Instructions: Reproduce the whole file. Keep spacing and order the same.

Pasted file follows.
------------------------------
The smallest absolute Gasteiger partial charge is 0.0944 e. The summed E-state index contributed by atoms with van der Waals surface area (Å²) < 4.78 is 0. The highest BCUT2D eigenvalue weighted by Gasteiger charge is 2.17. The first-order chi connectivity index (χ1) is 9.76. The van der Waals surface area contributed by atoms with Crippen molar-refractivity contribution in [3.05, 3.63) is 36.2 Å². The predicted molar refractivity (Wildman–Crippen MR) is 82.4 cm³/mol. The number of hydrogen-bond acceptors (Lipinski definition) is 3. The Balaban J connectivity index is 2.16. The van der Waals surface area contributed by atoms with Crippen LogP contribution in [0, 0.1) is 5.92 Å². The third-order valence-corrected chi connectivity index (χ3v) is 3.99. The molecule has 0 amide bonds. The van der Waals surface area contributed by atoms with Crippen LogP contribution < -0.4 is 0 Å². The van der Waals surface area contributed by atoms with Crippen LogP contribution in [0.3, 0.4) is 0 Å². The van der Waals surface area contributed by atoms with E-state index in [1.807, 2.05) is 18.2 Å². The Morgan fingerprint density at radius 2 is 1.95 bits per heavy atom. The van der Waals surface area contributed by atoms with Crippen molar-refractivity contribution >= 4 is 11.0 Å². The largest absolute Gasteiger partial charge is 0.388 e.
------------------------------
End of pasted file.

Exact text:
The smallest absolute Gasteiger partial charge is 0.0944 e. The summed E-state index contributed by atoms with van der Waals surface area (Å²) < 4.78 is 0. The highest BCUT2D eigenvalue weighted by Gasteiger charge is 2.17. The first-order chi connectivity index (χ1) is 9.76. The van der Waals surface area contributed by atoms with Crippen molar-refractivity contribution in [3.05, 3.63) is 36.2 Å². The predicted molar refractivity (Wildman–Crippen MR) is 82.4 cm³/mol. The number of hydrogen-bond acceptors (Lipinski definition) is 3. The Balaban J connectivity index is 2.16. The van der Waals surface area contributed by atoms with Crippen LogP contribution in [0, 0.1) is 5.92 Å². The third-order valence-corrected chi connectivity index (χ3v) is 3.99. The molecule has 0 amide bonds. The van der Waals surface area contributed by atoms with Crippen LogP contribution < -0.4 is 0 Å². The van der Waals surface area contributed by atoms with Crippen LogP contribution in [0.3, 0.4) is 0 Å². The van der Waals surface area contributed by atoms with E-state index in [1.807, 2.05) is 18.2 Å². The Morgan fingerprint density at radius 2 is 1.95 bits per heavy atom. The van der Waals surface area contributed by atoms with Crippen molar-refractivity contribution >= 4 is 11.0 Å². The largest absolute Gasteiger partial charge is 0.388 e.